Portal masks integration complexity

Collaborate or die. That’s the unspoken motto at Johnson Controls Inc. It permeates nearly everything from product design to delivery within the company’s automotive supply division. So it comes as no surprise that Johnson Controls (JCI) is well along in an application integration project that has turned collaboration into something far more than a motto.

“Collaboration connects blue sky with solid ground,” says John Waraniak, executive director of e-speed at the Milwaukee manufacturer. The automotive division where he works delivered US$13.6 billion of JCI’s $18.4 billion in revenue last year and is a Tier 1 supplier of car and truck cockpits, which include the dashboard, seats and other interior parts. JCI builds almost half of the cockpits used in the approximately 50 million vehicles manufactured by the world’s major automakers each year.

Waraniak says product ideas must be analyzed in the early design stages by those most affected to avoid costly mistakes. Fixing a problem during engineering design, for example, costs one-tenth of what it would cost once a product reaches the prototype stage. If the product reaches the field, the cost can easily top 1,000 times what it would have taken to correct the problem on the assembly line. Waraniak says the collaboration work at JCI has saved the company a whopping 80 per cent on research and development investments.

“Sixty per cent of our work is engineer-to-order. We conceive and then we build,” he says. “That means we depend on tribal knowledge for insight into the product and the process for making it.”

Throw in a multitiered supply chain with countless suppliers, and that tribal knowledge wouldn’t be possible without automation, including the integration of key applications as part of the collaboration process, Waraniak says. That’s why the company was an early proponent of the automotive industry’s Covisint business-to-business online exchange. It’s also why JCI began work on its own “business place” in January last year using technology from MatrixOne Inc. in Westford, Mass. This private exchange acts as a portal that masks integration hassles by preselecting applications that work with those in use on the exchange.

Outside suppliers that access JCI’s exchange run a version of MatrixOne’s software on their sites. The software has extensions to the tools that a supplier might use. For example, a supplier can use computer-aided design and manufacturing data on the JCI exchange in the application it knows best, such as San Rafael, Calif.-based AutoDesk Inc.’s AutoCAD software with Catera 5, while still benefiting from collaboration with engineers that use different software. MatrixOne’s software, which runs on each collaborator’s location, takes care of the differences between users’ applications.

Beyond engineering design, JCI is using MatrixOne for its manufacturing supply chain, where users inside and outside of JCI don’t have to concern themselves with the source of, say, enterprise resource planning (ERP) information sent from a J.D. Edwards application to an SAP program. For example, JCI builds the cockpit for the Jeep Liberty using 35 suppliers, all of which can work with data from one another’s various inventory applications to gauge when they will need to supply parts to JCI’s manufacturing floor. “We want to provide visibility all through our supply chain,” Waraniak says.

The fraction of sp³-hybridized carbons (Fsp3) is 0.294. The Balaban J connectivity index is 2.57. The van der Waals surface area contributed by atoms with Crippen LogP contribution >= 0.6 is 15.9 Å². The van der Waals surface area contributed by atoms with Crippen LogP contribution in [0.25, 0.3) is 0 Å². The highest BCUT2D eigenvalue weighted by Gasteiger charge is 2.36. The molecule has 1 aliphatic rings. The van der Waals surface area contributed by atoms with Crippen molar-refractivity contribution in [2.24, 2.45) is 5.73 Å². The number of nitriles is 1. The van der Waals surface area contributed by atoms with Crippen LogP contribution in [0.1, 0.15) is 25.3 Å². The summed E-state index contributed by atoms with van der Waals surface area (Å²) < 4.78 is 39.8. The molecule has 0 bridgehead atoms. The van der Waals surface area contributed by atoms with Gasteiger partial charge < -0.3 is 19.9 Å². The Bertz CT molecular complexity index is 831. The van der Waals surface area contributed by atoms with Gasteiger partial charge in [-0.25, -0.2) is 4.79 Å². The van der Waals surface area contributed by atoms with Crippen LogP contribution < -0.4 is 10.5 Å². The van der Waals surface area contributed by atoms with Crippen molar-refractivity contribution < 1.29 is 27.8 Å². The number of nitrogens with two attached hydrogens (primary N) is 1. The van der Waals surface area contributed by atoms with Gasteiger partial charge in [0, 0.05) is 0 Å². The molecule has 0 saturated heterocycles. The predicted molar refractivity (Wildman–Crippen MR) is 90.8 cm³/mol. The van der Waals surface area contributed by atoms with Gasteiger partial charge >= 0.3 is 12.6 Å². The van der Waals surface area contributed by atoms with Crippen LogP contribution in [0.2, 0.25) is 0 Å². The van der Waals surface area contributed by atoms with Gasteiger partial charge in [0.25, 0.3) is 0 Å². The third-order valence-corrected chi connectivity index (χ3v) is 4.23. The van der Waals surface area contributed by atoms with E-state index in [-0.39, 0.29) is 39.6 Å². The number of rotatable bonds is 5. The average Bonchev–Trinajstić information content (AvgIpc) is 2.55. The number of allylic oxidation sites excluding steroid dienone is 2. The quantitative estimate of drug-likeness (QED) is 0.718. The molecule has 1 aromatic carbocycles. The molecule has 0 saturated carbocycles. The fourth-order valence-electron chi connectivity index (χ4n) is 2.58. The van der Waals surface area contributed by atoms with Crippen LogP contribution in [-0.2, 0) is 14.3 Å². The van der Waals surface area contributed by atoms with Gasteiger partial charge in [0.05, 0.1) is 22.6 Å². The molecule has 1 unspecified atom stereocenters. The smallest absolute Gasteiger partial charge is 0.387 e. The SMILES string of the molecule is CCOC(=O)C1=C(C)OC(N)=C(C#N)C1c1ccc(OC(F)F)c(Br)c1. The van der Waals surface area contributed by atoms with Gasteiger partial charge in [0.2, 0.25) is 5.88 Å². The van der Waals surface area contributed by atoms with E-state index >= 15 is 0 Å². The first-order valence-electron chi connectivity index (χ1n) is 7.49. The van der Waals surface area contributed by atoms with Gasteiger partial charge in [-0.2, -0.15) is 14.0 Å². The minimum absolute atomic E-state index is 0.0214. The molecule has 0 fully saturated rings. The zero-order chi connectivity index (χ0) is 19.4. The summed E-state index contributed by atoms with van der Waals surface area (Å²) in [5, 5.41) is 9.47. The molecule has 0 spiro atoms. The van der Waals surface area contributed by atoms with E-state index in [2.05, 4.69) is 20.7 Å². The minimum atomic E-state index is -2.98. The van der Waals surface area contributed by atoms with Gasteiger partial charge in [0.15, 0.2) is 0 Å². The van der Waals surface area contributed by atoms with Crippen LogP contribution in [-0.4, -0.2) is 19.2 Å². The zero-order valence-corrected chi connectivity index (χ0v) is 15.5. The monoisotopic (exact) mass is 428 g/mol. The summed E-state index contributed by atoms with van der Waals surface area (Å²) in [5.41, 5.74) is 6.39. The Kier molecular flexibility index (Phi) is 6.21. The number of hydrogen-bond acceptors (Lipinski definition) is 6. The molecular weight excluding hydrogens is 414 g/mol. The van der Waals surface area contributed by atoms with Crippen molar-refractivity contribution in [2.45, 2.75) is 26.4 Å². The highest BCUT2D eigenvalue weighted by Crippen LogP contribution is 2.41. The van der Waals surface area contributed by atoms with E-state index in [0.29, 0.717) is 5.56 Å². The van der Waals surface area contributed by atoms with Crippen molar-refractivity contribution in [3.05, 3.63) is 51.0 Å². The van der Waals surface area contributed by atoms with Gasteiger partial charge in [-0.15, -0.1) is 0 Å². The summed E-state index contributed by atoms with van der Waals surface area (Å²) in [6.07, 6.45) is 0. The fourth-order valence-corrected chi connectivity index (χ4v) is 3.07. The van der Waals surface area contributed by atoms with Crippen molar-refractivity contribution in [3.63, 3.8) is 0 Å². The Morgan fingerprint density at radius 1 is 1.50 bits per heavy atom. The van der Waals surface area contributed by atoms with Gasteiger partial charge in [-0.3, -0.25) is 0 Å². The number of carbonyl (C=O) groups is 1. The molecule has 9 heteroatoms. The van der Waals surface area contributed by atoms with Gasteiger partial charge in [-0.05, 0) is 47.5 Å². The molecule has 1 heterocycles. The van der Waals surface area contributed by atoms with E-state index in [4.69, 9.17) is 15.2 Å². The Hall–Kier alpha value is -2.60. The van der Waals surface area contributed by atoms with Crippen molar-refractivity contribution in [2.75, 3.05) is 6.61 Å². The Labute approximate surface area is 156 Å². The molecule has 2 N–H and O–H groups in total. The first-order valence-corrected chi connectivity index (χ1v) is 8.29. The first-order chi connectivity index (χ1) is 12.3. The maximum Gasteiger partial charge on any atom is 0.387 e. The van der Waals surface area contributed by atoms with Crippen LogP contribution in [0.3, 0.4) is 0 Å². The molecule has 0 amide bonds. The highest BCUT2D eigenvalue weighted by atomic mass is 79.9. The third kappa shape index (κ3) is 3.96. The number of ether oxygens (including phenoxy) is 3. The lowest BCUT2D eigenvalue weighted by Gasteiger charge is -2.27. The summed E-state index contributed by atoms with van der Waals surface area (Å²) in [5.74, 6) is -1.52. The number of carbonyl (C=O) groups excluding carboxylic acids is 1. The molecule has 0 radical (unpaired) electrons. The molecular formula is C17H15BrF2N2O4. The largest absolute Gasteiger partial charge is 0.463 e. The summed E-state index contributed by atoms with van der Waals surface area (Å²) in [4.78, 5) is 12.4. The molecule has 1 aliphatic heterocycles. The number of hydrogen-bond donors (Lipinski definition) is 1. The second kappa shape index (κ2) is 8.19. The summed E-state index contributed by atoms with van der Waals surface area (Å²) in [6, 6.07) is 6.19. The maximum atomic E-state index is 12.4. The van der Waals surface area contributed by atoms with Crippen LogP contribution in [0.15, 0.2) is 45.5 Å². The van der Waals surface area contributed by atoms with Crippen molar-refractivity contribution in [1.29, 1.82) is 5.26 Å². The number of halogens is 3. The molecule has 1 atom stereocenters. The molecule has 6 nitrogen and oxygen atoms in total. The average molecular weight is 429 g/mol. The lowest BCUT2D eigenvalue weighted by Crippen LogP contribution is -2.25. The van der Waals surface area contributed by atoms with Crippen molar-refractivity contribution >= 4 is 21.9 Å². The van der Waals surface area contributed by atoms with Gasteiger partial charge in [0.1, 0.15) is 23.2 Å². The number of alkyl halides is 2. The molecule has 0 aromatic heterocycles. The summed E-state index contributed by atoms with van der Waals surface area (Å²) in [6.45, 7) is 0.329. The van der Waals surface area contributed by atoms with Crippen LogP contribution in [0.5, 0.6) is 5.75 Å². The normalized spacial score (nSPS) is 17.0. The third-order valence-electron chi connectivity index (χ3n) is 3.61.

Few companies achieve the kind of visibility JCI does, says Kevin Prouty, an analyst at AMR Research Inc. in Boston. And it’s paying dividends. “It’s one of the few larger automotive suppliers [that has] grown margins during these down times,” he says.

However, Prouty says he doesn’t believe MatrixOne will solve all of JCI’s future integration problems. “Just when you think that you’ve built the last adapter you’ll ever need, you acquire a new company with a different legacy ERP system,” he says.

For Waraniak, the progress is tangible. Collaboration on 2003 and 2004 model-year automobiles has yielded gains in efficiency. He says engineers have used collaborative online design to reduce costs by $20 million in JCI’s “core products portfolio,” primarily by reducing the number of discrete parts in each cockpit component.

Collaboration cuts time out of component design, Waraniak says. What once took days as overnight express packages went back and forth takes “a few hours on the Web,” he says, which is critical when there are as many as 5,000 distinct parts in a vehicle.

Engineers also save time using the exchange by sharing drawings, revising calculations and exchanging critical feedback on ongoing work. “Typically, engineers spend half their time engineering and the rest of the time they are looking for information,” Waraniak says. “With the exchange, it’s all brought together for them.”